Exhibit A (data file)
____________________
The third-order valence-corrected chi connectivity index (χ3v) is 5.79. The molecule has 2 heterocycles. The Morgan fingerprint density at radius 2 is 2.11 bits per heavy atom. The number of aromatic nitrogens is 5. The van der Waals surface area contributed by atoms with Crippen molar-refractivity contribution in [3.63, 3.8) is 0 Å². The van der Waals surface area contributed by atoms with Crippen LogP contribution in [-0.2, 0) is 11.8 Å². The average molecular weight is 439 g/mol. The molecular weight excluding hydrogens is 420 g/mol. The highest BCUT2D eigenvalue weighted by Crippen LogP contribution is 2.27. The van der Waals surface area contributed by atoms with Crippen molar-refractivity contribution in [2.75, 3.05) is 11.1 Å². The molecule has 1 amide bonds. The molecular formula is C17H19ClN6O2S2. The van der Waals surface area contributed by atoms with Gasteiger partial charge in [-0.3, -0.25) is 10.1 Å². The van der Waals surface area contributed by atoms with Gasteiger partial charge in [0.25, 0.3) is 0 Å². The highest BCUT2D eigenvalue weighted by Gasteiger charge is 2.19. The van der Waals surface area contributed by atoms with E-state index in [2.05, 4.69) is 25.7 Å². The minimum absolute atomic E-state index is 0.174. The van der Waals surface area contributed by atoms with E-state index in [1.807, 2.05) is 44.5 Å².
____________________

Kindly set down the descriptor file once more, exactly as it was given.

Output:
The third-order valence-corrected chi connectivity index (χ3v) is 5.79. The molecule has 2 heterocycles. The Morgan fingerprint density at radius 2 is 2.11 bits per heavy atom. The number of aromatic nitrogens is 5. The van der Waals surface area contributed by atoms with Crippen molar-refractivity contribution in [3.63, 3.8) is 0 Å². The van der Waals surface area contributed by atoms with Crippen LogP contribution in [-0.2, 0) is 11.8 Å². The average molecular weight is 439 g/mol. The molecular weight excluding hydrogens is 420 g/mol. The highest BCUT2D eigenvalue weighted by Crippen LogP contribution is 2.27. The van der Waals surface area contributed by atoms with Crippen molar-refractivity contribution in [2.75, 3.05) is 11.1 Å². The molecule has 1 amide bonds. The molecular formula is C17H19ClN6O2S2. The van der Waals surface area contributed by atoms with Gasteiger partial charge in [-0.3, -0.25) is 10.1 Å². The van der Waals surface area contributed by atoms with Gasteiger partial charge in [0.25, 0.3) is 0 Å². The highest BCUT2D eigenvalue weighted by Gasteiger charge is 2.19. The van der Waals surface area contributed by atoms with E-state index in [2.05, 4.69) is 25.7 Å². The minimum absolute atomic E-state index is 0.174. The van der Waals surface area contributed by atoms with E-state index in [1.807, 2.05) is 44.5 Å².